Atrial Septal Defect

An atrial septal defect (ASD) is a hole in the atrial septum, the upper wall of the heart separating the right and left atria. An ASD is a congenital heart defect, in other words, a birth defect of the heart. Congenital heart defects are the most common form of birth defects, occurring in approximately 1 per 150 individuals. An ASD is one of the more common congenital heart defects; the overall incidence is 2-3 per 1000. An ASD forms when the upper wall fails to properly close in the womb, leaving a hole.

Physiologically, an ASD allows for oxygenated blood (“red blood”) to pass from the left atrium to the right atrium, join with deoxygenated blood (“blue blood”), and return to the lungs. The net effect of an ASD is therefore an increase in the total amount of blood that flows to the lungs. The amount is primarily determined by the size of the ASD. A large ASD can allow for a significant degree of blood flow to the lungs; a small ASD often results in a negligible increase.

Symptoms from an ASD are actually quite uncommon. The majority of patients, even those with very large defects, rarely have any noticeable symptoms in childhood. Occasionally infants with large ASD’s may develop a rapid respiratory rate due to excess blood flow to the lungs. This may be more obvious during times of exertion, such as feeding. Adolescents and young adults may develop fatigue with exercise.

Diagnosis of an ASD can be made in a number of different ways. A patient with an ASD often comes to attention due to the presence of a heart murmur. This simply refers to the sound that blood is making as it flows through the heart. There are many other different causes of heart murmurs, including normal causes. An echocardiogram uses sound waves to visualize the intracardiac structures and is the easiest means to show the size and location of an ASD. Occasionally a heart catheterization may be necessary to assess the lung blood pressures or the amount of blood flow through an ASD.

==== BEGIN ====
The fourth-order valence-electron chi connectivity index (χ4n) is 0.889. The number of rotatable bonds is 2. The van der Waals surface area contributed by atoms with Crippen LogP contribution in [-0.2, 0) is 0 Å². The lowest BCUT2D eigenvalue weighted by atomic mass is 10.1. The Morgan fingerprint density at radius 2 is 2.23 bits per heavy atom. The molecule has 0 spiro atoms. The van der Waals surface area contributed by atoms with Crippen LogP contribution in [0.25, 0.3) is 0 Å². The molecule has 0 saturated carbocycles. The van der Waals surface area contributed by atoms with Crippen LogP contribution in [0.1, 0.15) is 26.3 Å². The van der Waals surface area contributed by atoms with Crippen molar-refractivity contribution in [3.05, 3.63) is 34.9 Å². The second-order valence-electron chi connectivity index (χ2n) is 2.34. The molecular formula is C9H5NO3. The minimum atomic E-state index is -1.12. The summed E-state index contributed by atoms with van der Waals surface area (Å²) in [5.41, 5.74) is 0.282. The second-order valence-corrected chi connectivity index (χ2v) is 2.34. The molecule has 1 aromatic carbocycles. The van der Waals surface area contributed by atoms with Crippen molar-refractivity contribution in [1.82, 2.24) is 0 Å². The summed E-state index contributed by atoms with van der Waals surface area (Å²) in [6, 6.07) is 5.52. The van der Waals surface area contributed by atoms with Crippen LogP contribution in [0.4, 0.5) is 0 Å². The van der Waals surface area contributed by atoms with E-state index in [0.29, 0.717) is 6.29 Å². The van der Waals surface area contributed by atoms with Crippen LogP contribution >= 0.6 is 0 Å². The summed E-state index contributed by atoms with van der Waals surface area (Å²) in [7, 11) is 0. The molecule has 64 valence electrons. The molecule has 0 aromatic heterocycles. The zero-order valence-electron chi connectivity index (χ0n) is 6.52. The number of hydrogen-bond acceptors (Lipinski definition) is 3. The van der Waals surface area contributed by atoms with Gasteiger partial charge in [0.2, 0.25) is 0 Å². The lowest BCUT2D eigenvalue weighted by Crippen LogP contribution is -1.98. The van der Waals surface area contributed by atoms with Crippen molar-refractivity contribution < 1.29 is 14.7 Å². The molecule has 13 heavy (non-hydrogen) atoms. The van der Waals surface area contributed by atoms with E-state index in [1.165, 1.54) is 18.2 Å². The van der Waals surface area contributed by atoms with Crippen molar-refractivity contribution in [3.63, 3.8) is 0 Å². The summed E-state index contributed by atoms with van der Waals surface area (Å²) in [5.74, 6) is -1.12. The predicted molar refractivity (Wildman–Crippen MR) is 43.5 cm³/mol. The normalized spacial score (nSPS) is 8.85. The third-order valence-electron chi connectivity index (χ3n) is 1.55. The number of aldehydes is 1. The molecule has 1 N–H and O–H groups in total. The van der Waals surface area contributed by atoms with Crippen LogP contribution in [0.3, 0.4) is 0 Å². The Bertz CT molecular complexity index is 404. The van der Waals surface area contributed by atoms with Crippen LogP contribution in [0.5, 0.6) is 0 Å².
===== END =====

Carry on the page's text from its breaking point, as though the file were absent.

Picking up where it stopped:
There is a wide spectrum of treatment options for a patient with an ASD. Small ASDs detected in the first few months of life often close spontaneously. Even in cases where a small ASD remains open, specific therapy is generally not needed. Medication therapy is rarely necessary, even in the setting of large ASDs, due to the absence of symptoms in most young individuals.  

Surgery is occasionally necessary to close an ASD. This often occurs in the setting of a large or moderate size defect. The most common indication for surgery is the presence of dilation of heart chambers, specifically the right ventricle, due to long-standing excess blood flow. Typically surgery is performed between 2 and 5 years of age, although it can easily be accomplished earlier if necessary. The risk of surgery for an ASD in this day and age is extremely low. The vast majority of patients do very well with no significant long term problems.  Typically a patch is sewn into place by the surgeon, effectively closing the hole, as shown in the diagram below. More information on this procedure can be found in the article titled Atrial Septal Defect - Surgical Repair.

Certain patients with congenital heart defects require antibiotics prior to dental or surgical procedures to minimize the risk of heart-related infection (called “SBE prophylaxis”). This is not required for an isolated unrepaired atrial septal defect.

A relatively new procedure has been developed in the last 10-15 years for ASD closure. This involves what is termed “device closure” through a cardiac catheterization. A catheter (a long thin tube) is placed into the heart through a blood vessel in the leg. A device is then positioned in the ASD, effectively closing it from the inside. An example of using what is called an Amplatzer septal occluder is shown in the drawing below. Advantages of this procedure over surgery include less discomfort and a shorter hospital stay. Disadvantages include the lack of long term follow-up on the safety and efficacy of device closure compared with surgery. More information on this procedure can be found in the article titled Atrial Septal Defect - Device Closure.